Johanna Konta may have made history by reaching the Australian Open quarterfinals but will now have a target on her back, according to Sue Barker.
Australian-born Konta became the first British female to reach the last eight of a major since Jo Durie in 1984 with victory over Ekaterina Makarova on Monday, setting up a semifinal against Zhang Shuai.
It was in Melbourne 38 years ago that John Lloyd and Robin Drysdale both reached the last eight in the men's draw, while Barker made the same stage of the women's tournament.
"There has been a void in British women's tennis for so long but now Johanna Konta has filled it," 1976 French Open winner Barker told The Times.
"I feel sorry for her having so many records thrown at her and it's upsetting that it has taken so long to break the ones that were set in my era. Most other countries would be upset if they didn't have a woman in a quarterfinal for a couple of years.
"What has impressed me so much is how competitive she is when it matters. You can train and improve most aspects of your game but having the ability to play the big points well is something you cannot teach.
"A year ago, Konta lost a lot of three-set matches. Now, she has proved to herself that she can win them. She keeps calm in pressure situations and that speaks volumes.
"Against Ekaterina Makarova, she served for the match and lost the game, but had the mental strength to come through and win. Now I expect her to reach the semifinals.
"Konta has a strong serve, particularly her second. You can't get by with a weak one and she puts plenty of spin and power on hers. Her forehand has always been a weapon and her backhand has now reached the same level. She disguises it well.
"Her movement and fitness are impressive too and she makes her opponents work for every point. There are no real weaknesses. I'm also impressed by the lack of emotion she shows on court -- nothing seems to faze her.
"Now, though, opposition coaches will be looking for weaknesses. The hunter becomes the hunted and she'll have to respond by mixing up the pace more to surprise her opponents."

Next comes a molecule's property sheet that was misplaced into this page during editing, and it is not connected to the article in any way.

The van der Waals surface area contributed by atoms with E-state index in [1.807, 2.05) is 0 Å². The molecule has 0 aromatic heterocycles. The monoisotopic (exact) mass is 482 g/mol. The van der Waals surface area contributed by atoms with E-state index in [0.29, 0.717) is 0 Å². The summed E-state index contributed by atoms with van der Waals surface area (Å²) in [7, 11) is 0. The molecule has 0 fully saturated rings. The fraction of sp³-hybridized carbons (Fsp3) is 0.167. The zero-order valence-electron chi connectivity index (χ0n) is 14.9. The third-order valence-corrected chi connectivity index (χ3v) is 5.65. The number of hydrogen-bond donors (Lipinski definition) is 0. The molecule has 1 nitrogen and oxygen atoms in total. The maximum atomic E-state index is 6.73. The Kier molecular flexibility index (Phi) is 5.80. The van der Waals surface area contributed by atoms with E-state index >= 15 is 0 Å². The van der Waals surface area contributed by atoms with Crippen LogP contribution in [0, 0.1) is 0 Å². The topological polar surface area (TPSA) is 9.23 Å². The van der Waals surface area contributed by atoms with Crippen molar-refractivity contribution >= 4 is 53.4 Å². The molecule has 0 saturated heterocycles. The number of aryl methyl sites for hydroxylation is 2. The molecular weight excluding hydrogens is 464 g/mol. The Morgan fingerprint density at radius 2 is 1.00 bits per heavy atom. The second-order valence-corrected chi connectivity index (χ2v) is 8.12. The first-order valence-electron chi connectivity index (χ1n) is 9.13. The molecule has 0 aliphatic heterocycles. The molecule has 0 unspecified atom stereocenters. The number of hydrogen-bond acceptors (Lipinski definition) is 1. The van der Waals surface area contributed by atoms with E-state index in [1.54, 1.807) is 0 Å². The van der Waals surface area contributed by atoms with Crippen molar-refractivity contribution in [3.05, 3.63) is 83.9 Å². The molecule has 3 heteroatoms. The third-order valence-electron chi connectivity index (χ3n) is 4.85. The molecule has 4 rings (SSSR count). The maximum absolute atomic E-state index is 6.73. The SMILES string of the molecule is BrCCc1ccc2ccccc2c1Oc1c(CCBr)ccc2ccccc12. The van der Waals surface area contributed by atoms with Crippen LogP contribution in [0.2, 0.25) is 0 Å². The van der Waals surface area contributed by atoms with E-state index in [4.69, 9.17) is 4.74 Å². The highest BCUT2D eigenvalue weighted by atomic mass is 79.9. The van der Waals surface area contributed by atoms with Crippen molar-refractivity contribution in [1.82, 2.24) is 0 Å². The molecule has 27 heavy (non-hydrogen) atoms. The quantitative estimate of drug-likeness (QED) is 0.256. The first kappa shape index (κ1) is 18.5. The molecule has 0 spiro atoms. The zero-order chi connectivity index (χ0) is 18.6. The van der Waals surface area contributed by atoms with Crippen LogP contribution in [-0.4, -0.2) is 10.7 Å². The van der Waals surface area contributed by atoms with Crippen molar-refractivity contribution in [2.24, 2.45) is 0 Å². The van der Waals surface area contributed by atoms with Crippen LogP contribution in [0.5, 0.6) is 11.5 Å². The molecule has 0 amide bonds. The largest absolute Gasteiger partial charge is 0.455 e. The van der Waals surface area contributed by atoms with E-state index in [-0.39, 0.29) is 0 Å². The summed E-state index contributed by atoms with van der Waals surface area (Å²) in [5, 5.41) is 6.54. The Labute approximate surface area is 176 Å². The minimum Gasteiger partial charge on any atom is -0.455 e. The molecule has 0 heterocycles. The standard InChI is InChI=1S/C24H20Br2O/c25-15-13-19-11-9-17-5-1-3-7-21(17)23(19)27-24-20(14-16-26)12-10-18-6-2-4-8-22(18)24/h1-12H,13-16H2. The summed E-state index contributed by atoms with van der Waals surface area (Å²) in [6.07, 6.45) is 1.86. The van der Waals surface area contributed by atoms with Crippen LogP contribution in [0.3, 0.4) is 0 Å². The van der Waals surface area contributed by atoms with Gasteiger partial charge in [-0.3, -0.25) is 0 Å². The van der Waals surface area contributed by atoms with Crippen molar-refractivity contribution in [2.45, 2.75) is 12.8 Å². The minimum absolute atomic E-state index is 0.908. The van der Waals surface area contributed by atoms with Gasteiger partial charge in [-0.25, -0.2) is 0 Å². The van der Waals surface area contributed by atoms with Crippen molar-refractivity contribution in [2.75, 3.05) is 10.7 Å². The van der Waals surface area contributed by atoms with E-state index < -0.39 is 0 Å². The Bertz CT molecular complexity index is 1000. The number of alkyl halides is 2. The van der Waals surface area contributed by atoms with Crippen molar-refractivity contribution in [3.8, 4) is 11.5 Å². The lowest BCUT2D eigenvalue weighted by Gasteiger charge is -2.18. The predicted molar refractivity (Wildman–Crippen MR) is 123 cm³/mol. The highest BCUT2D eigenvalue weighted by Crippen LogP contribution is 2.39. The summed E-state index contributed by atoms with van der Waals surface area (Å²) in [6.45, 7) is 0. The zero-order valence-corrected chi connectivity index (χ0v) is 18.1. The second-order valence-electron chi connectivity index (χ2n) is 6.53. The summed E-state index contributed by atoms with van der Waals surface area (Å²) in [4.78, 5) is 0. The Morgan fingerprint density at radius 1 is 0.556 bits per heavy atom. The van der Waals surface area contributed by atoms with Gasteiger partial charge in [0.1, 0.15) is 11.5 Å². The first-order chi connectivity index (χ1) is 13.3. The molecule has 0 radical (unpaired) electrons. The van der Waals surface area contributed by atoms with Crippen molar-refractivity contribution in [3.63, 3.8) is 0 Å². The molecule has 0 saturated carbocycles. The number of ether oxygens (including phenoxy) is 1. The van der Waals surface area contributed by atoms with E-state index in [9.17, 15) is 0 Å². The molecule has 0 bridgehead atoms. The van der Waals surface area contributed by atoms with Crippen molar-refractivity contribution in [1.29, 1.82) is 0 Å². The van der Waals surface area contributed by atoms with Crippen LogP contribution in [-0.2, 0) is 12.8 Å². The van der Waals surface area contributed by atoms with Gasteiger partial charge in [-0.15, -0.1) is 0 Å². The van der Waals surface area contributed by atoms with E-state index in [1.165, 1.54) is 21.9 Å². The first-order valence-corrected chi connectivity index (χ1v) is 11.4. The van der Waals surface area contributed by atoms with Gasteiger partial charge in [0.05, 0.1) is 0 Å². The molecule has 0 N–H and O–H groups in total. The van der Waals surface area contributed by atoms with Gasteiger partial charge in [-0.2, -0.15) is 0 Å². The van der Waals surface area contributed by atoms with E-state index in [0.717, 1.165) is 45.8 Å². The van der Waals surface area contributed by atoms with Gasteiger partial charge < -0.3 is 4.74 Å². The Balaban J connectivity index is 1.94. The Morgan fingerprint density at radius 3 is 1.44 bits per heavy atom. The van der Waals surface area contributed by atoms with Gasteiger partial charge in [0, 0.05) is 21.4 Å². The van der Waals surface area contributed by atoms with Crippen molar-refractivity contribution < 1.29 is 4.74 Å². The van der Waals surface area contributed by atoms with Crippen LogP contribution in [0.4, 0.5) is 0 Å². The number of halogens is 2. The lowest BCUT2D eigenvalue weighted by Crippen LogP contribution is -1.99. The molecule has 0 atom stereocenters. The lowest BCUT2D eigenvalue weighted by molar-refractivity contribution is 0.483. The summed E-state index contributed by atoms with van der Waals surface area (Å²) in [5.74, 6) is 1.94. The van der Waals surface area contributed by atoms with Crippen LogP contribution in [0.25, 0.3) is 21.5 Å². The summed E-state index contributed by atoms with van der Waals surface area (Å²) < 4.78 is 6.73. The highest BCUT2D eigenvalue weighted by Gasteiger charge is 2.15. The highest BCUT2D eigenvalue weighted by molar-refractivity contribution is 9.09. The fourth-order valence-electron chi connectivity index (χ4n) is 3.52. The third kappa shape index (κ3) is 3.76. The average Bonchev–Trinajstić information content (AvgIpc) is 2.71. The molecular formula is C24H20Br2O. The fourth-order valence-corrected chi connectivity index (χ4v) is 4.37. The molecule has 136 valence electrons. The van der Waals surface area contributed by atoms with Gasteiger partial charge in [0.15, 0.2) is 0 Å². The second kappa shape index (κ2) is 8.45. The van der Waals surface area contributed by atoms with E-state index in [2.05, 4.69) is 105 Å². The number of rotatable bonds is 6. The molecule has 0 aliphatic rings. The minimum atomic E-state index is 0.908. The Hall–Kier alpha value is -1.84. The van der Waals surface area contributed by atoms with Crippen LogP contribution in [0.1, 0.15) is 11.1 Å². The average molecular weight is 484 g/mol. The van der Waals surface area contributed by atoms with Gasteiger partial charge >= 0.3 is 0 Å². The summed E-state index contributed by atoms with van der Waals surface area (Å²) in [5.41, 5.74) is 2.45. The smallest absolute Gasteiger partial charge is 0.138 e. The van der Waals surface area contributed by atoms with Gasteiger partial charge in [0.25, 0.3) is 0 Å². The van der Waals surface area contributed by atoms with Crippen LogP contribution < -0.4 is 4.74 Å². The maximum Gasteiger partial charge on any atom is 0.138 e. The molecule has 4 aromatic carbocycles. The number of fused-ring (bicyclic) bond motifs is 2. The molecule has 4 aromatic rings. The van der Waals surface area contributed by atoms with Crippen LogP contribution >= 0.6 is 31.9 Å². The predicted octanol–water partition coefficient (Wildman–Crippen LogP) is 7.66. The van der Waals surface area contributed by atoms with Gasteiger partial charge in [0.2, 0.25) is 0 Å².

Konta left Australia for Britain at the age of 14 with her parents and moved around various tennis academies before the Lawn Tennis Association (LTA) gave her funding.
Enjoying little notable success, she told ESPN that she "lost her way for a while" in tennis -- to the point where she thought about quitting the sport.
That would change after joining up with Spanish coach Esteban Carel and sports psychologist Juan Coto, who both took a voluntary pay cut when Konta's funding was trimmed by the LTA in 2015.
It was soon after that Konta started her remarkable rise. She was world No.151 when she won a small event in Jackson, Mississipi last April, before finding herself moving inside the top 50 when she unexpectedly reached the U.S. Open fourth round in the summer after coming through qualifying.
She is now projected to rise to world No.32, having already ensured she will bank at least £195,000 in prize money from her time in Melbourne.
"At 24, she has a huge future. She's already playing at the level of the top 20 or 30. Don't worry if she has a dip or two this year -- that's normal," Barker added.
"The tournament will feel different now -- it's the top women and her eye-to-eye in the locker room -- but she's favourite to progress and she should have the Australian crowd behind her."